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Unit information: Critical Skills for Social Scientists: Criminology in 2019/20

Please note: It is possible that the information shown for future academic years may change due to developments in the relevant academic field. Optional unit availability varies depending on both staffing and student choice.

Unit name Critical Skills for Social Scientists: Criminology
Unit code SPOL10028
Credit points 20
Level of study C/4
Teaching block(s) Teaching Block 1 (weeks 1 - 12)
Unit director Dr. Sweeting
Open unit status Not open
Pre-requisites

None

Co-requisites

None

School/department School for Policy Studies
Faculty Faculty of Social Sciences and Law

Description

This unit will introduce students to key study and research skills relevant to their discipline and will provide a foundation to the 2nd year Social Research Methods unit. The first part of the unit will provide students with essential study skills in critical thinking, reading, and writing. It will introduce them to the Harvard referencing system and strategies for plagiarism avoidance. The second part of the unit will introduce students to criminological research methods. Set in the context of relevant political and theoretical debates, the unit will explore the uses of data and research in criminology and examine how data shapes understandings of criminological problems. It will also introduce students to different approaches (e.g. quantitative, qualitative), research design and sampling, methods of data collection (e.g. interviews, surveys), methods of analysis (e.g. statistical analyses, thematic analysis), and the particular ethical issues relevant to their discipline. Specifically, the unit will:

  • Support students in their transition from school/college to university through the development of key study skills
  • Provide students with introductory knowledge and skills relating to criminological research

Intended learning outcomes

Students who successfully complete this unit will be able to:

  1. demonstrate the critical thinking, reading and writing skills required for higher education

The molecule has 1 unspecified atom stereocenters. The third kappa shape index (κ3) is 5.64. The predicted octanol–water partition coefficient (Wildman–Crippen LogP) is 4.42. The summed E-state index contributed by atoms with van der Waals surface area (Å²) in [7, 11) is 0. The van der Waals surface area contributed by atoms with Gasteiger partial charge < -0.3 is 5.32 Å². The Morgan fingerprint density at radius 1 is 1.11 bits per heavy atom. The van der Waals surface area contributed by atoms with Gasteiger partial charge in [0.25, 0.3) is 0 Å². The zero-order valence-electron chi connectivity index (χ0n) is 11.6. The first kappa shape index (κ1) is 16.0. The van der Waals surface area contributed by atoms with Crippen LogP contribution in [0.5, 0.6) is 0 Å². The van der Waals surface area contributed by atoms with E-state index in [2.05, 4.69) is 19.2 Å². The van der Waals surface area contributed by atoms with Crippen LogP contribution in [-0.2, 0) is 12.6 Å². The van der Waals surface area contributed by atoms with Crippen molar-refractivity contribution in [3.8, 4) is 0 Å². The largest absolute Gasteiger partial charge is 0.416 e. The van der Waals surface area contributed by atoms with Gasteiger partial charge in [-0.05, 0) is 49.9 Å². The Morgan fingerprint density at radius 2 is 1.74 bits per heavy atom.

2. understand political and theoretical debates informing criminological research
  3. reflect on the uses of research in criminology and how it can shape understandings of criminological problems
  4. identify the range of approaches, methods, forms of analysis used in criminological research
  5. reflect on the ethical issues raised in the undertaking criminological research.

Teaching details

Lectures (20 hours) and Seminars (10 hours) plus 1 reading week and 1 revision week.

Assessment Details

In order to meet the intended learning outcomes of the unit, students will undertake the following:

Formative assessment: Group presentation (pass or fail).
Summative assessment: a portfolio (overall pass or fail) based on the following individual components:

1. Teaching Block 1 Study Planning document (10%)
2. Commentary on academic article/chapter (500 words) (10%)
3. On-line referencing quiz/academic integrity quiz (10%)
4. Commentary on non-academic article (500 words) (10%)
5. Reflection on essay preparation (250 words) (10%)
6. Essay (2000 words) (50%).

Reading and References

Caulfield, L. (2014) Criminological Research for Beginners: A Student's Guide, London: Sage

Cottrell, S. (2013) The Study Skills Handbook (Palgrave Study Skills), London: Palgrave

Davies, P., Francis, P., and Jupp, V. (2011, 2nd ed) Doing Criminological Research, London: Sage

King, R. and Wincup, E. (2000) Doing Research on Crime and Justice, Oxford: Oxford University Press

Walters, R. (2003) Deviant knowledge: criminology, politics and policy, Cullompton: Willan

Wincup, E. (2004) Criminological Research: understanding qualitative methods, London:Sage

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